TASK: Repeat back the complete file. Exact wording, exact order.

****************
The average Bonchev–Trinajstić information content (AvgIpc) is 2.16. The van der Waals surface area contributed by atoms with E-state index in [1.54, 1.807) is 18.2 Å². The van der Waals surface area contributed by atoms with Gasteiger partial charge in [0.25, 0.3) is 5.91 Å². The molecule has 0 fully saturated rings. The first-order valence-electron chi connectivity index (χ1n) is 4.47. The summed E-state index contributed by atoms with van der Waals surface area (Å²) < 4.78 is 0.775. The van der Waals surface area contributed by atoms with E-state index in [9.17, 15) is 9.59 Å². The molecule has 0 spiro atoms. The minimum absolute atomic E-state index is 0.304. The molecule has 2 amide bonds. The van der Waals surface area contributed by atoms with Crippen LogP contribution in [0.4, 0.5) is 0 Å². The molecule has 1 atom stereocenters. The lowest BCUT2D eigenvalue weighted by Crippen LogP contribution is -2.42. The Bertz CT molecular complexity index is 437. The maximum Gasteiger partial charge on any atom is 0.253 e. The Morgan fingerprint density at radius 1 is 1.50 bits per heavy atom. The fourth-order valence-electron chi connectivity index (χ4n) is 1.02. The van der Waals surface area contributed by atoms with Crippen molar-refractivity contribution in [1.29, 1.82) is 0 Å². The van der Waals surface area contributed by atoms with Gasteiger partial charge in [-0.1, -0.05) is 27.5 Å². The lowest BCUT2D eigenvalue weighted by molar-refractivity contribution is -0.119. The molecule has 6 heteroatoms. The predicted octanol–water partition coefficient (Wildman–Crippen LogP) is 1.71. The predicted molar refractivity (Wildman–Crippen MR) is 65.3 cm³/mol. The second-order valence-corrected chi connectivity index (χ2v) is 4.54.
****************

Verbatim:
The average Bonchev–Trinajstić information content (AvgIpc) is 2.16. The van der Waals surface area contributed by atoms with E-state index in [1.54, 1.807) is 18.2 Å². The van der Waals surface area contributed by atoms with Gasteiger partial charge in [0.25, 0.3) is 5.91 Å². The molecule has 0 fully saturated rings. The first-order valence-electron chi connectivity index (χ1n) is 4.47. The summed E-state index contributed by atoms with van der Waals surface area (Å²) < 4.78 is 0.775. The van der Waals surface area contributed by atoms with E-state index in [9.17, 15) is 9.59 Å². The molecule has 0 spiro atoms. The minimum absolute atomic E-state index is 0.304. The molecule has 2 amide bonds. The van der Waals surface area contributed by atoms with Crippen LogP contribution in [0.4, 0.5) is 0 Å². The molecule has 1 atom stereocenters. The lowest BCUT2D eigenvalue weighted by Crippen LogP contribution is -2.42. The Bertz CT molecular complexity index is 437. The maximum Gasteiger partial charge on any atom is 0.253 e. The Morgan fingerprint density at radius 1 is 1.50 bits per heavy atom. The fourth-order valence-electron chi connectivity index (χ4n) is 1.02. The van der Waals surface area contributed by atoms with Crippen molar-refractivity contribution in [1.29, 1.82) is 0 Å². The van der Waals surface area contributed by atoms with Gasteiger partial charge in [-0.1, -0.05) is 27.5 Å². The lowest BCUT2D eigenvalue weighted by molar-refractivity contribution is -0.119. The molecule has 6 heteroatoms. The predicted octanol–water partition coefficient (Wildman–Crippen LogP) is 1.71. The predicted molar refractivity (Wildman–Crippen MR) is 65.3 cm³/mol. The second-order valence-corrected chi connectivity index (χ2v) is 4.54.